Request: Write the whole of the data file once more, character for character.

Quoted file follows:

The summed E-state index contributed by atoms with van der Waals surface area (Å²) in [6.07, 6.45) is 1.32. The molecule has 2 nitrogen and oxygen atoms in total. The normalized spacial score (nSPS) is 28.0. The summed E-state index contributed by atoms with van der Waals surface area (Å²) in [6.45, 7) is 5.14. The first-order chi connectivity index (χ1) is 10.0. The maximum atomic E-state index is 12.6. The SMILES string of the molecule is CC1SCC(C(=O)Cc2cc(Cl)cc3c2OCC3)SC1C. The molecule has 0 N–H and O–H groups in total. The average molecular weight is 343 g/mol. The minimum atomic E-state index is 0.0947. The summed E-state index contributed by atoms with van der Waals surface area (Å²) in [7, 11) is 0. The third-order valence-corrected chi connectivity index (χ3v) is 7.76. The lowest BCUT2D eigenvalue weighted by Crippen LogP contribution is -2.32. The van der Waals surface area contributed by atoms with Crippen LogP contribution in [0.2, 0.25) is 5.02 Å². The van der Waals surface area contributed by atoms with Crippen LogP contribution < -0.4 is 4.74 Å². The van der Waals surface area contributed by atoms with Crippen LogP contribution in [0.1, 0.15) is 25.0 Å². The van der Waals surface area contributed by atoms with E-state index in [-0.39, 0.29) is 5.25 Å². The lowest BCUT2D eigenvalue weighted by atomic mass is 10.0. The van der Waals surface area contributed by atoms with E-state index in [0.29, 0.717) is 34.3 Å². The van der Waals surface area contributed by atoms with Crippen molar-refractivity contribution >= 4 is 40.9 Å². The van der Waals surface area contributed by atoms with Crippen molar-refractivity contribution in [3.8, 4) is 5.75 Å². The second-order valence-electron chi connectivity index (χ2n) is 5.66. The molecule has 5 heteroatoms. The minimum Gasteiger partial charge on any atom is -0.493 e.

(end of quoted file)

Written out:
The summed E-state index contributed by atoms with van der Waals surface area (Å²) in [6.07, 6.45) is 1.32. The molecule has 2 nitrogen and oxygen atoms in total. The normalized spacial score (nSPS) is 28.0. The summed E-state index contributed by atoms with van der Waals surface area (Å²) in [6.45, 7) is 5.14. The first-order chi connectivity index (χ1) is 10.0. The maximum atomic E-state index is 12.6. The SMILES string of the molecule is CC1SCC(C(=O)Cc2cc(Cl)cc3c2OCC3)SC1C. The molecule has 0 N–H and O–H groups in total. The average molecular weight is 343 g/mol. The minimum atomic E-state index is 0.0947. The summed E-state index contributed by atoms with van der Waals surface area (Å²) in [7, 11) is 0. The third-order valence-corrected chi connectivity index (χ3v) is 7.76. The lowest BCUT2D eigenvalue weighted by Crippen LogP contribution is -2.32. The van der Waals surface area contributed by atoms with Crippen LogP contribution in [0.2, 0.25) is 5.02 Å². The van der Waals surface area contributed by atoms with Crippen LogP contribution < -0.4 is 4.74 Å². The van der Waals surface area contributed by atoms with Crippen LogP contribution in [0.1, 0.15) is 25.0 Å². The van der Waals surface area contributed by atoms with E-state index in [-0.39, 0.29) is 5.25 Å². The lowest BCUT2D eigenvalue weighted by atomic mass is 10.0. The van der Waals surface area contributed by atoms with E-state index in [0.29, 0.717) is 34.3 Å². The van der Waals surface area contributed by atoms with Crippen molar-refractivity contribution >= 4 is 40.9 Å². The van der Waals surface area contributed by atoms with Crippen molar-refractivity contribution in [3.8, 4) is 5.75 Å². The second-order valence-electron chi connectivity index (χ2n) is 5.66. The molecule has 5 heteroatoms. The minimum Gasteiger partial charge on any atom is -0.493 e.